This latest trend of nickel & diming, however, has now begun to irritate me. It seems that United Airlines has finally gone from catering to business travelers to treating everyone like they are on a Greyhound. As one SF Chronicle article puts it, “The savings they will get doing away with lunch in business class – they will lose more than that when corporations yank business.”

    So what am I so annoyed about? Well yes, it looks like I must finally admit it. I like my airline food. It’s not unusual that I’m catching a 6am flight and haven’t had a chance to grab breakfast, or a noon flight that was directly after a long-running meeting. Does the money actually bother me? No, not really – what bothers me is having to have cash on board. Or having to settle for a shrink-wrapped selection of garbage. Or having to ask a flight attendant for a receipt if I plan to file an expense report for said meal. Or maybe I’ll just absorb the cost out of pocket (as small as it may be), which annoys me further.

    For the first time ever, I am now looking at other airlines mileage programs. This is the worst thing for you, United.

    I really wish you’d just raise the business class fares by $10-20 to cover my meal. Isn’t that reasonable? We business travelers don’t mind. We want to fly without thinking or reaching for our wallets. We’re busy people.

    So please stop with the nickel & diming – it’s fine in coach, but we don’t want “a la carte” in business class.

    The FreeSwitch GUI Project July 26, 2008 at 2:24 am

    Welp, it’s official.

    The FreeSwitch UI / GUI Project is underway. This week I hope to put the finishing touches on a functioning graphical, web-based user interface front-end that, at the least, adds/edits/removes extensions, adds/edits/removes service providers, lets you setup some basic global features, and maybe even allows you to have a “light” version of a functioning PBX.

    The system utilizes FreeSwitch, CakePHP and some JavaScript/DHTML add-ons. Some may bicker about this, as I am aware it bloats the software a bit, but considering the audience for this is administrators, a bit of bloat in exchange for rapid development and ease of use seems reasonable. CakePHP may also be a source of complaint (compared to Symfony and others, or maybe you just hate PHP), but hey, the reality is CakePHP is under active development and seems relatively lightweight. Best of all (in my opinion) it doesn’t use a templating engine for views. Those things make me cringe when trying to teach people in an open source project how to ramp-up on the coding pieces, and don’t add enough value to warranty this additional hurdle.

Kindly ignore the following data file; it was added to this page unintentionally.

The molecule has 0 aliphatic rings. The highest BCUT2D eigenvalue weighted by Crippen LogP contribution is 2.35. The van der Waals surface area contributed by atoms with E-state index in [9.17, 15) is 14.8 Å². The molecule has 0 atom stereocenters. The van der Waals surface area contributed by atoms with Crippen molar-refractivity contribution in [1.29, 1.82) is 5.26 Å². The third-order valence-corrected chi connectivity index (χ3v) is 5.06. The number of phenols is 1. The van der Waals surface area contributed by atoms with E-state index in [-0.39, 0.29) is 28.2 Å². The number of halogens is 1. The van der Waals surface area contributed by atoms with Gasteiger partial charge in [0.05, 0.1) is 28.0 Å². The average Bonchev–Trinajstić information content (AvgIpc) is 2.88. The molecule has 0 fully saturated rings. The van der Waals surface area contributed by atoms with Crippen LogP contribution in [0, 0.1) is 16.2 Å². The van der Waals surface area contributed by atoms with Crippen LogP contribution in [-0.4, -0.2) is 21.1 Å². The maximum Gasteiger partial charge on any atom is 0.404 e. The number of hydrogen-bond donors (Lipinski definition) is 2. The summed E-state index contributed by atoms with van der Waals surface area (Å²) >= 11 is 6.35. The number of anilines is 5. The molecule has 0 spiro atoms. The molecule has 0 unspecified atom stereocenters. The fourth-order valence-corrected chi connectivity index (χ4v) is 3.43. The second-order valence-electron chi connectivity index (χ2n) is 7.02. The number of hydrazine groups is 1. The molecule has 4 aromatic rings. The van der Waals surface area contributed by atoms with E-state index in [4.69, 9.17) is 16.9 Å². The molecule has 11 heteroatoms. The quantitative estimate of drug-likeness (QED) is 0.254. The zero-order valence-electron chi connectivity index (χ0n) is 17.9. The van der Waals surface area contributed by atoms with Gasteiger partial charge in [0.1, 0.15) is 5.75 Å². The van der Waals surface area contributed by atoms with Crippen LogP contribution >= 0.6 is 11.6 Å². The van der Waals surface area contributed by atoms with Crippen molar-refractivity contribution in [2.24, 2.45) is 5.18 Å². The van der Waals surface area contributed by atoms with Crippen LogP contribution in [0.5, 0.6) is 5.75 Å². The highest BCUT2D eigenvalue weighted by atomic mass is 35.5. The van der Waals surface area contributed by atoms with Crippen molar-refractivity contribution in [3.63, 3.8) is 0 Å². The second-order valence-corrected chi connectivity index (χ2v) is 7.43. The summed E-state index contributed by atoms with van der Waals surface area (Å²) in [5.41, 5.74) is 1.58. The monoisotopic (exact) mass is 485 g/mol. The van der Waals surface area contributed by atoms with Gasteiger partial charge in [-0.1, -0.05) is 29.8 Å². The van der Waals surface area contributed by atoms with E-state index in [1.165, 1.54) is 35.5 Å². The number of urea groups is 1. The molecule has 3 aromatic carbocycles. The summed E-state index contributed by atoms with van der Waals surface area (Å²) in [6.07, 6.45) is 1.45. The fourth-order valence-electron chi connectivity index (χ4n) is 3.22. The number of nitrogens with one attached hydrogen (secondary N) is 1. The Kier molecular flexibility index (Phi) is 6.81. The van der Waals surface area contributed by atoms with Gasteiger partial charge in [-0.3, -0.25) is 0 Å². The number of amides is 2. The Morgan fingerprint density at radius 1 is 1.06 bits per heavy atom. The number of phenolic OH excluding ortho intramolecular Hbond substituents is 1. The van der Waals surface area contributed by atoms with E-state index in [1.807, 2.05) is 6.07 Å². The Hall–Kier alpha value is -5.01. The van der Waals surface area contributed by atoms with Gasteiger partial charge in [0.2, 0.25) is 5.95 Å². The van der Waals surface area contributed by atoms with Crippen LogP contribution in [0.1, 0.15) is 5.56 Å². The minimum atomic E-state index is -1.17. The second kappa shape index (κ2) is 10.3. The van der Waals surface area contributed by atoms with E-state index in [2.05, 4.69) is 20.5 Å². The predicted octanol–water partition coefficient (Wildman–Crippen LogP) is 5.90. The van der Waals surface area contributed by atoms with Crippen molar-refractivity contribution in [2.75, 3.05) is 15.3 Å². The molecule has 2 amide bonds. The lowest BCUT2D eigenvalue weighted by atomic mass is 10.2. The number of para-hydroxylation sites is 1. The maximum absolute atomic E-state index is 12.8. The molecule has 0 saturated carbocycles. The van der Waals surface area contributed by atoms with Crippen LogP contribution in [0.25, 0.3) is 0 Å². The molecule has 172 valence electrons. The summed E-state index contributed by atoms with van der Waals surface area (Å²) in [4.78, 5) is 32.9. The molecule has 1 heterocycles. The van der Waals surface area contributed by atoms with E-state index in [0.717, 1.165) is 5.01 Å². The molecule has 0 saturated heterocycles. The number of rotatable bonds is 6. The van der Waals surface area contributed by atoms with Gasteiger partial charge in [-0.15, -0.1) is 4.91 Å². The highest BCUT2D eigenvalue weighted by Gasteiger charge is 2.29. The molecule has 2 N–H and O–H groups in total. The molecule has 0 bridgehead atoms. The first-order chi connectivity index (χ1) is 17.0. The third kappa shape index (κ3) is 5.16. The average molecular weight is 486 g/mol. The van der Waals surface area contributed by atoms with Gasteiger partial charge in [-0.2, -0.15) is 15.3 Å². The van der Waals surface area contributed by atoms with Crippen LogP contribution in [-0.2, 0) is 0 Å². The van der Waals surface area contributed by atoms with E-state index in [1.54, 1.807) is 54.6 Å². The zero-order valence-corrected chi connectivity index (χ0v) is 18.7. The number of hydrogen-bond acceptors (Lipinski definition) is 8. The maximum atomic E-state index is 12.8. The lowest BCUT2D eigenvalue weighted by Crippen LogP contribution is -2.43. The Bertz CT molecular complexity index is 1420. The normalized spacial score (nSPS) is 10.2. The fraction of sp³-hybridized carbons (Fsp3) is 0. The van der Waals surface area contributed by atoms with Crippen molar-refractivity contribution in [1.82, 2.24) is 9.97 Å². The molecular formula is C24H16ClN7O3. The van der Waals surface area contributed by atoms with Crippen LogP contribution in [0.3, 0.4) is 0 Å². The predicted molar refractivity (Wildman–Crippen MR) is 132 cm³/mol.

The overall design is easy enough to understand that anyone should be able to dig into the Ajax friendly front-end views without knowing much coding, or add functionality on the back-end where the same assumption applies.

    Here’s a screen shot to wet your appetite…

    Configuration screen in FS demo

    If you’re interested in helping with development, please contact me.

    Rothbury vs. Bonnaroo – A look back July 19, 2008 at 3:13 pm

    I’m finally unwinding from my July 4th weekend (yes, two weeks later) and got some free time to write up a bit about Rothbury.

    For those of you who don’t know much about me, I have attended music festivals (the kind that draw hippies from around the country to camp out for 3 or 4 nights and listen to 20+ bands in a weekend) since I was in college. I was a bit obsessed with them, so after college I went and worked for a short time with a promoter on the east coast. It was a blast, and quite revealing on the back-end of the scene.